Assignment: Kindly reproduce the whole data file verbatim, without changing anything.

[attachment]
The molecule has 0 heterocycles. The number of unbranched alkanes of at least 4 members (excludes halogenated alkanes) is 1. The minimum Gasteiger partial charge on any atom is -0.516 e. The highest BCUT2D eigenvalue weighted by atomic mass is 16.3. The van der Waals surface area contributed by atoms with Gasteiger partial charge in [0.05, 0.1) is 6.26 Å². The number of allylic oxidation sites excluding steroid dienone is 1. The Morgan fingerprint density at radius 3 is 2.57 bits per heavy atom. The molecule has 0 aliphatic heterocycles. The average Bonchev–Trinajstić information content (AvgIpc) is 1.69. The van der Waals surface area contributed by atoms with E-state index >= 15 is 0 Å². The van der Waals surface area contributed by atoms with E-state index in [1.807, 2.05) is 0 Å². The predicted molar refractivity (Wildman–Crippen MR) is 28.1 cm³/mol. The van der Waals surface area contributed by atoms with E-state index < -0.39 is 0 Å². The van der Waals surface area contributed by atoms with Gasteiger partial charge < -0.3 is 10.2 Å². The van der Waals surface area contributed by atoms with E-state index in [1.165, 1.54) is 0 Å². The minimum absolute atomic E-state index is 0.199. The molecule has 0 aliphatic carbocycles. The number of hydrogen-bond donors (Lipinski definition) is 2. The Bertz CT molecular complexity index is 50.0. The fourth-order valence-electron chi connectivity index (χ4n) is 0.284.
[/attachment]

The molecule has 0 heterocycles. The number of unbranched alkanes of at least 4 members (excludes halogenated alkanes) is 1. The minimum Gasteiger partial charge on any atom is -0.516 e. The highest BCUT2D eigenvalue weighted by atomic mass is 16.3. The van der Waals surface area contributed by atoms with Gasteiger partial charge in [0.05, 0.1) is 6.26 Å². The number of allylic oxidation sites excluding steroid dienone is 1. The Morgan fingerprint density at radius 3 is 2.57 bits per heavy atom. The molecule has 0 aliphatic heterocycles. The average Bonchev–Trinajstić information content (AvgIpc) is 1.69. The van der Waals surface area contributed by atoms with E-state index >= 15 is 0 Å². The van der Waals surface area contributed by atoms with E-state index in [1.807, 2.05) is 0 Å². The predicted molar refractivity (Wildman–Crippen MR) is 28.1 cm³/mol. The van der Waals surface area contributed by atoms with E-state index < -0.39 is 0 Å². The van der Waals surface area contributed by atoms with Gasteiger partial charge < -0.3 is 10.2 Å². The van der Waals surface area contributed by atoms with E-state index in [1.165, 1.54) is 0 Å². The minimum absolute atomic E-state index is 0.199. The molecule has 0 aliphatic carbocycles. The number of hydrogen-bond donors (Lipinski definition) is 2. The Bertz CT molecular complexity index is 50.0. The fourth-order valence-electron chi connectivity index (χ4n) is 0.284.